Sermon for December 27th

Old Testament Reading Isaiah 61:10-62:3

Epistle Reading: Galatians 4:4-7

Second Gospel Reading: Luke 2:22-40

Sermon: “Recognition and Response”

The theme for this Sunday after Christmas is praise. Praise for who God is and what God has done. Praise is our response to God. It is patterned into the very structure of our worship and it is certainly fitting in these brief days after Christmas. So before we worry about putting away the Christmas decorations and plotting a new set of New Years resolutions (that will likely turn out about like the last ones did), I’m inviting you to just spend a few minutes with me to reflect on not the gifts we have exchanged this last week, but on the original gift that started the whole thing: the gift of a Savior, God incarnate, Emanuel – God with us.

Paul summarized it so well for us in the high point of his letter to the Galatians that we heard read this morning. Hear it again from the New Living Translation this time: (Galatians 4:4-7 NLT) [4] But when the right time came, God sent his Son, born of a woman, subject to the law. [5] God sent him to buy freedom for us who were slaves to the law, so that he could adopt us as his very own children. [6] And because we are his children, God has sent the Spirit of his Son into our hearts, prompting us to call out, “Abba, Father.” [7] Now you are no longer a slave but God’s own child. And since you are his child, God has made you his heir.

Born of woman, subject to the law… that’s what was going on in Luke’s story. Jesus parents were being faithful, observant Jews. Eight days after Mary gave birth to her son in the manger, he was circumcised according to the law and given the name commanded by the angel Gabriel: Jesus. Again, in accordance with the law, after 33 days of the birth, he and his mother had to fulfill the law given in Leviticus concerning purification for her after the difficult and bloody process of giving birth. In Lev 12:8,

we learn something significant. Mary and Joseph brought the poor persons offering, they could not afford the Lamb, so they brought the dove instead. It another reminder that the Savior of the world came to us in very humble circumstances. Born in a Stable, to poor parents, and yet the very agent of creation and the Lord of Heaven and Earth.

But obedience to the law its merely the background of the story. In the process of fulfilling what God had commanded, they were surprised by two elderly saints who had prophetic words of praise for that little one month old baby boy and a warning for his parents as well. We meet Simeon first. We are told that the Holy Spirit was upon him – that is he had been given the gift of prophesy. God had told him by the Holy Spirit that the long awaited Messiah was at last near – He himself would see him before he died. That same Spirit had compelled him to come to the temple that day and to be standing right there when those two poor but obedient parents walked in with their new baby boy. Imagine there surprise when not the priest but old Simeon rushes over, takes their son in his arms and begins his declaration of praise and thanksgiving for this little child.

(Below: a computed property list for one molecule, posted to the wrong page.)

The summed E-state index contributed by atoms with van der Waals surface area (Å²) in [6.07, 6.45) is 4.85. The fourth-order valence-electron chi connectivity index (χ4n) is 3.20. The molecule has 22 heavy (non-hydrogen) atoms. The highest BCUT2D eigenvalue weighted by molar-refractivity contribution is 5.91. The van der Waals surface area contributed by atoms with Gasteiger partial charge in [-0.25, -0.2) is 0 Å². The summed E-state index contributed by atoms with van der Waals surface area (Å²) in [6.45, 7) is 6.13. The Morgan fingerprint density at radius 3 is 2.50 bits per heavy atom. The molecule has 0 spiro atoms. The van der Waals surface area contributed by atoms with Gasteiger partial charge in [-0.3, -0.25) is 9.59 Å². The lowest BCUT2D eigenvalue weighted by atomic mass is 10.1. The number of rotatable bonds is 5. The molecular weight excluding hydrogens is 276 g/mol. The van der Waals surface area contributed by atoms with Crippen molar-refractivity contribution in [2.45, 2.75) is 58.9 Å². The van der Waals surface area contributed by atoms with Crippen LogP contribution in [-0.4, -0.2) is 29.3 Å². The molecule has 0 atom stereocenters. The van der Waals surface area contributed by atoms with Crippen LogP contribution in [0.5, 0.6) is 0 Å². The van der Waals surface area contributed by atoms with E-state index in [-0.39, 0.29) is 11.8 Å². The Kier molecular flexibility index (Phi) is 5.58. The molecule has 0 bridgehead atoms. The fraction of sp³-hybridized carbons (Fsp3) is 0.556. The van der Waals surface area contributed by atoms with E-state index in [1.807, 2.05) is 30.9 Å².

His words ring out as he says: (Luke 2:29-32 NLT) [29] “Sovereign Lord, now let your servant die in peace, as you have promised. [30] I have seen your salvation, [31] which you have prepared for all people. [32] He is a light to reveal God to the nations, and he is the glory of your people Israel!”

Put yourselves in Mary and Joseph’s place now for a moment – First there had been the angel and the dreams foretelling about the child. Then the wonderful time Mary had with here relative Elizabeth, pregnant at the time with John the Baptist; Followed by the journey to Bethlehem, the birth and the visit by those Shepherds with the amazing stories of a sky filled with angels praising God; and now a month later, at the temple this strange wonderful old man with more amazing words. He declared the child to be God’s salvation to the world – Light to the gentile nations – and the glory of Israel. Having seen and held him, his life was fulfilled and he was ready to die in peace – secure in the grace of God who keeps his promises.

That alone would have been plenty, but he continues – blessing them and telling them that the child would not be uniformly welcomed – some would reject him – the response to Jesus would reveal the hearts of people. Notice the peculiar word order: “This child is destined to cause many in Israel to fall, and many others to rise.“ We are used to thinking about them in the other order – things rise, then fall. But with Jesus it was to be different – first the fall, then the rising. First a life offered in service and grace – rejected by many and a horrible death – innocence condemned for the salvation of all. That’s what Simeon meant when he told Mary – “a sword will pierce your own soul too.” Then the rising – something new – the church and as Paul said adoption into the family of God as full members. The ability to address God almighty as “Abba” its what Jewish children of the time called their dad’s.